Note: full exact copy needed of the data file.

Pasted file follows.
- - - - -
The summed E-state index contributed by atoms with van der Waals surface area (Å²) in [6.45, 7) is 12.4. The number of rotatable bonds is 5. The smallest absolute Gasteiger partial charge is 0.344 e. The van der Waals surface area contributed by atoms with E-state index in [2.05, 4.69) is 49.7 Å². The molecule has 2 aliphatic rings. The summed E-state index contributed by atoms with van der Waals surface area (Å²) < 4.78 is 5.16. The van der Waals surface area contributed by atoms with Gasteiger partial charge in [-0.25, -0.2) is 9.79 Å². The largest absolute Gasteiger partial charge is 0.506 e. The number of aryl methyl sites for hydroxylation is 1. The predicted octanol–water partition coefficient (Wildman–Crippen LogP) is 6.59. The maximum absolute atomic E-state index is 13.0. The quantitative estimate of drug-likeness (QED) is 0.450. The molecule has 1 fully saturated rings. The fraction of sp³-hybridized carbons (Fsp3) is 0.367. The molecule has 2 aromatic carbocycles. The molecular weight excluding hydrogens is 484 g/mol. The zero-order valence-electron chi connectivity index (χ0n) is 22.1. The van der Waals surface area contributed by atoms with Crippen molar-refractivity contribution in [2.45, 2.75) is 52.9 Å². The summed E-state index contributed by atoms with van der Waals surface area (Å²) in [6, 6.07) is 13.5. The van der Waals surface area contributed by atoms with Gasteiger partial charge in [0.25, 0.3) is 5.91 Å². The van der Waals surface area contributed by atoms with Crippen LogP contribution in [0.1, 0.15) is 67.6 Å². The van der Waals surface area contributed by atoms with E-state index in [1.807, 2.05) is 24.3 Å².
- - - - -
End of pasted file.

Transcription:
The summed E-state index contributed by atoms with van der Waals surface area (Å²) in [6.45, 7) is 12.4. The number of rotatable bonds is 5. The smallest absolute Gasteiger partial charge is 0.344 e. The van der Waals surface area contributed by atoms with E-state index in [2.05, 4.69) is 49.7 Å². The molecule has 2 aliphatic rings. The summed E-state index contributed by atoms with van der Waals surface area (Å²) < 4.78 is 5.16. The van der Waals surface area contributed by atoms with Gasteiger partial charge in [-0.25, -0.2) is 9.79 Å². The largest absolute Gasteiger partial charge is 0.506 e. The number of aryl methyl sites for hydroxylation is 1. The predicted octanol–water partition coefficient (Wildman–Crippen LogP) is 6.59. The maximum absolute atomic E-state index is 13.0. The quantitative estimate of drug-likeness (QED) is 0.450. The molecule has 1 fully saturated rings. The fraction of sp³-hybridized carbons (Fsp3) is 0.367. The molecule has 2 aromatic carbocycles. The molecular weight excluding hydrogens is 484 g/mol. The zero-order valence-electron chi connectivity index (χ0n) is 22.1. The van der Waals surface area contributed by atoms with Crippen molar-refractivity contribution in [2.45, 2.75) is 52.9 Å². The summed E-state index contributed by atoms with van der Waals surface area (Å²) in [6, 6.07) is 13.5. The van der Waals surface area contributed by atoms with Gasteiger partial charge in [0.25, 0.3) is 5.91 Å². The van der Waals surface area contributed by atoms with Crippen LogP contribution in [0.1, 0.15) is 67.6 Å². The van der Waals surface area contributed by atoms with E-state index in [1.807, 2.05) is 24.3 Å².